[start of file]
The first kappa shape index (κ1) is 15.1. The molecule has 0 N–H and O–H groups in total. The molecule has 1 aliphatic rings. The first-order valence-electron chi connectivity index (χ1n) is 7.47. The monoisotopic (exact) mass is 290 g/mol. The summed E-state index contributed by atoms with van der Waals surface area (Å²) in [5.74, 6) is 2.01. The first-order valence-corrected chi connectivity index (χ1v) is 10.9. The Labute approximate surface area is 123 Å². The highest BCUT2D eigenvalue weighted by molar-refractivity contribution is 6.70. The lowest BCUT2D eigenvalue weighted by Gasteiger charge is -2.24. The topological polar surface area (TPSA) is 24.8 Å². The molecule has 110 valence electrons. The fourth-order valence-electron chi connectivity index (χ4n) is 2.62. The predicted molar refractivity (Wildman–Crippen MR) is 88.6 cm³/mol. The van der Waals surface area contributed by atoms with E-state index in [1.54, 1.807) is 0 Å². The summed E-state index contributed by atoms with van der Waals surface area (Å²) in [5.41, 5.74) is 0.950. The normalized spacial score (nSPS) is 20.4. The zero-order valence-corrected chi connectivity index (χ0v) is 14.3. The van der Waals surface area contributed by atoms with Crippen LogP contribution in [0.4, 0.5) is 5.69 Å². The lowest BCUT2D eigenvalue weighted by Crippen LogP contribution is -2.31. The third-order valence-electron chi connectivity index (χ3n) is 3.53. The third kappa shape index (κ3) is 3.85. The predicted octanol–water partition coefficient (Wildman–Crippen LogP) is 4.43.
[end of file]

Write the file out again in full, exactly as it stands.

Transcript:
The first kappa shape index (κ1) is 15.1. The molecule has 0 N–H and O–H groups in total. The molecule has 1 aliphatic rings. The first-order valence-electron chi connectivity index (χ1n) is 7.47. The monoisotopic (exact) mass is 290 g/mol. The summed E-state index contributed by atoms with van der Waals surface area (Å²) in [5.74, 6) is 2.01. The first-order valence-corrected chi connectivity index (χ1v) is 10.9. The Labute approximate surface area is 123 Å². The highest BCUT2D eigenvalue weighted by molar-refractivity contribution is 6.70. The lowest BCUT2D eigenvalue weighted by Gasteiger charge is -2.24. The topological polar surface area (TPSA) is 24.8 Å². The molecule has 110 valence electrons. The fourth-order valence-electron chi connectivity index (χ4n) is 2.62. The predicted molar refractivity (Wildman–Crippen MR) is 88.6 cm³/mol. The van der Waals surface area contributed by atoms with E-state index in [1.54, 1.807) is 0 Å². The summed E-state index contributed by atoms with van der Waals surface area (Å²) in [5.41, 5.74) is 0.950. The normalized spacial score (nSPS) is 20.4. The zero-order valence-corrected chi connectivity index (χ0v) is 14.3. The van der Waals surface area contributed by atoms with Crippen LogP contribution in [0.4, 0.5) is 5.69 Å². The lowest BCUT2D eigenvalue weighted by Crippen LogP contribution is -2.31. The third-order valence-electron chi connectivity index (χ3n) is 3.53. The third kappa shape index (κ3) is 3.85. The predicted octanol–water partition coefficient (Wildman–Crippen LogP) is 4.43.